One of the bigger and heavier car scanners on the market is the Nexpeak NX501. But the features go beyond the usual car checks. For example, the software can be updated for free for life, and the OBD cable is 5 feet long. The NX501 is tough and comfortable to use because it has soft rubber bumpers.
The NX501 looks at the oxygen sensor and the battery and figures out what many generic and manufacturer-specific fault codes mean. At 2.8 inches, the screen is big and bright. It has a lot of different coloured icons for different things. With colourful fever graphs, you can see everything from how hot the coolant is to how fast the engine is going.
It’s easy to switch between scanning tasks with the tool’s 8-key navigation. The NX501 is one of the most popular OBDII scanners because it has a padded case, a long OBD cable, and free software updates for life.
11. FOXWELL NT301 OBDII Diagnostic Code Reader
With this diagnostic code reader, you can quickly figure out what’s wrong with the car.
+ Error code definitions
+ Diagnostic code reader
+ System for early warning
– There’s no power button
– Software isn’t easy to use.
Foxwell has been making OBDII scanners for cars for more than 9 years. One of their best-known products is NT301. The code reader is made to help you quickly understand your car. It also tells you what each error code means so you can figure out what the problem is. The best part is that you can easily erase or reset the codes when you’re done fixing the car, if you want to.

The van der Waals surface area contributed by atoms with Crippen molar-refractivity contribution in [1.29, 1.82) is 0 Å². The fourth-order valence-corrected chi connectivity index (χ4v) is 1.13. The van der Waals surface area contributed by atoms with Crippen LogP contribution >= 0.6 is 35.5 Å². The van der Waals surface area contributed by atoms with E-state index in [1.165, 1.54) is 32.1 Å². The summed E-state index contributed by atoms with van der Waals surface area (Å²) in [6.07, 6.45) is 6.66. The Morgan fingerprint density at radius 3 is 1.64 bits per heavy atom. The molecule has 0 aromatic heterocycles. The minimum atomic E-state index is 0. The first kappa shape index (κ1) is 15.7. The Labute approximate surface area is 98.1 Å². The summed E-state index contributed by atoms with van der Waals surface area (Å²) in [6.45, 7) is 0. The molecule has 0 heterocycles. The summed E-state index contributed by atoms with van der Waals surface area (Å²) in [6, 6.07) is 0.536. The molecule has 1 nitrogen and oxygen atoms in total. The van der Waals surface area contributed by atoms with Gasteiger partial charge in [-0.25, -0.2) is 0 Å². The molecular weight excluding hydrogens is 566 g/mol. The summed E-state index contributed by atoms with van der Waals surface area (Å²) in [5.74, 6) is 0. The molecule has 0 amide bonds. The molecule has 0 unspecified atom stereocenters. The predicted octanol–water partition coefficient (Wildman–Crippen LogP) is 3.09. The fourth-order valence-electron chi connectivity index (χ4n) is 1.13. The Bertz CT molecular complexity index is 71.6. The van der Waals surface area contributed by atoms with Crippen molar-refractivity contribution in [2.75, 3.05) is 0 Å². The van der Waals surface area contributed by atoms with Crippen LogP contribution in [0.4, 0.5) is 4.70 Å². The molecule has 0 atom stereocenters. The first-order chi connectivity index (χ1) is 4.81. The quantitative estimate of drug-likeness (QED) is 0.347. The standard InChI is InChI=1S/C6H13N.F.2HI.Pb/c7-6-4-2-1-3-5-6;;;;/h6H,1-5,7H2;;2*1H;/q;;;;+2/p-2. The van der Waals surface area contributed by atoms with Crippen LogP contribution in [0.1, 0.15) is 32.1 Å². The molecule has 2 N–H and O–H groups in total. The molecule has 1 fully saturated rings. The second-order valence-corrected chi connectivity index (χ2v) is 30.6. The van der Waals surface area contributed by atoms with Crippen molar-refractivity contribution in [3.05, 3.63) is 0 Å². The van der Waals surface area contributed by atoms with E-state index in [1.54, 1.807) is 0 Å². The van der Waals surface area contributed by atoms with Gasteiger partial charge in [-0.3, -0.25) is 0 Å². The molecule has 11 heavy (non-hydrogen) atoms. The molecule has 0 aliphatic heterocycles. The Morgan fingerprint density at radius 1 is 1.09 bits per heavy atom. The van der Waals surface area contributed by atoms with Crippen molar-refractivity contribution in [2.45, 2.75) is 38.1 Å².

The diagnostic code reader has a great early warning system that can help people find possible problems or dangers in their car before they get out of hand. It comes with the standard green, yellow, and red LED lights that show what’s going on with your car.
On the scanner, you can see live data from the car’s sensors in both graph and text form, so you can spot problems before they get worse. The scanner has features for basic maintenance and technical features. With the improved model, you can check the fuel trim, the EGR valves, and the O2 sensors.
It’s easy to use and doesn’t need batteries, a tablet, or a smartphone. When running a diagnostic, you don’t have to worry about being cut off. You just have to plug in the scanner, and it will do the diagnostic right away.
Foxwell’s code readers have used the NT301 to test thousands of OBD-compatible cars, hybrids, and light-duty trucks to improve performance and compatibility. The Foxwell NT301 makes it easy to print diagnostic data that your mechanic can use as a guide when he or she works on your car. You don’t have to pay extra to run the diagnostic on its own.
The tool can also automatically decode and get the VIN. The scanner can save PIDs, which makes it easier to figure out what’s wrong with each car. You wouldn’t be disappointed with the NT301, whether you use it at work or at home.
But there are some big problems with it. Since it doesn’t have a power button, you have to plug it into your car or computer to get it to work.